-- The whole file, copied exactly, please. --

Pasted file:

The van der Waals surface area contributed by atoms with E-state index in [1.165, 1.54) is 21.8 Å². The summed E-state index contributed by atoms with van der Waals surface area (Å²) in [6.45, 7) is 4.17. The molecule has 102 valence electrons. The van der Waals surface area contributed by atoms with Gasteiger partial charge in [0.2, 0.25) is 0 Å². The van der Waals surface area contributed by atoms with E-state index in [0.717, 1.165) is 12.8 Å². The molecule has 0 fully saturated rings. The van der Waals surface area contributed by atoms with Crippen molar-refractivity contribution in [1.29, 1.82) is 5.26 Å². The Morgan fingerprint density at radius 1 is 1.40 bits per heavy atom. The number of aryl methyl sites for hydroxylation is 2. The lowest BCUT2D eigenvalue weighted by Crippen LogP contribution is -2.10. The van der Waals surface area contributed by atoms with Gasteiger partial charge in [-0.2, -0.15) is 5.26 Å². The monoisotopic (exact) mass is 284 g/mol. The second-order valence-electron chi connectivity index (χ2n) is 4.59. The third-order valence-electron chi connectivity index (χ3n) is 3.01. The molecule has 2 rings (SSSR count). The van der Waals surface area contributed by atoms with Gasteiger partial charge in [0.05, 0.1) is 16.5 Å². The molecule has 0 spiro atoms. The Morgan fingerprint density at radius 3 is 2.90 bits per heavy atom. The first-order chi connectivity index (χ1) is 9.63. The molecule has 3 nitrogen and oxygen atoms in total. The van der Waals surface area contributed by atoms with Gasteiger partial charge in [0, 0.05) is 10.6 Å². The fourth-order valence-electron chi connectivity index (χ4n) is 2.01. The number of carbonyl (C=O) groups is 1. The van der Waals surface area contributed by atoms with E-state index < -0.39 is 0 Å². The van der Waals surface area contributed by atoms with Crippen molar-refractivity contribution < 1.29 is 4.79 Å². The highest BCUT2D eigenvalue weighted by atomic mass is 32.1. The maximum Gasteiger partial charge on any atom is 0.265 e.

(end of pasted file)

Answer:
The van der Waals surface area contributed by atoms with E-state index in [1.165, 1.54) is 21.8 Å². The summed E-state index contributed by atoms with van der Waals surface area (Å²) in [6.45, 7) is 4.17. The molecule has 102 valence electrons. The van der Waals surface area contributed by atoms with Gasteiger partial charge in [0.2, 0.25) is 0 Å². The van der Waals surface area contributed by atoms with E-state index in [0.717, 1.165) is 12.8 Å². The molecule has 0 fully saturated rings. The van der Waals surface area contributed by atoms with Crippen molar-refractivity contribution in [1.29, 1.82) is 5.26 Å². The Morgan fingerprint density at radius 1 is 1.40 bits per heavy atom. The number of aryl methyl sites for hydroxylation is 2. The lowest BCUT2D eigenvalue weighted by Crippen LogP contribution is -2.10. The van der Waals surface area contributed by atoms with Gasteiger partial charge in [-0.2, -0.15) is 5.26 Å². The monoisotopic (exact) mass is 284 g/mol. The second-order valence-electron chi connectivity index (χ2n) is 4.59. The third-order valence-electron chi connectivity index (χ3n) is 3.01. The molecule has 2 rings (SSSR count). The van der Waals surface area contributed by atoms with Gasteiger partial charge in [0.05, 0.1) is 16.5 Å². The molecule has 0 spiro atoms. The Morgan fingerprint density at radius 3 is 2.90 bits per heavy atom. The first-order chi connectivity index (χ1) is 9.63. The molecule has 3 nitrogen and oxygen atoms in total. The van der Waals surface area contributed by atoms with Gasteiger partial charge in [0, 0.05) is 10.6 Å². The fourth-order valence-electron chi connectivity index (χ4n) is 2.01. The number of carbonyl (C=O) groups is 1. The van der Waals surface area contributed by atoms with E-state index < -0.39 is 0 Å². The van der Waals surface area contributed by atoms with Crippen molar-refractivity contribution < 1.29 is 4.79 Å². The highest BCUT2D eigenvalue weighted by atomic mass is 32.1. The maximum Gasteiger partial charge on any atom is 0.265 e.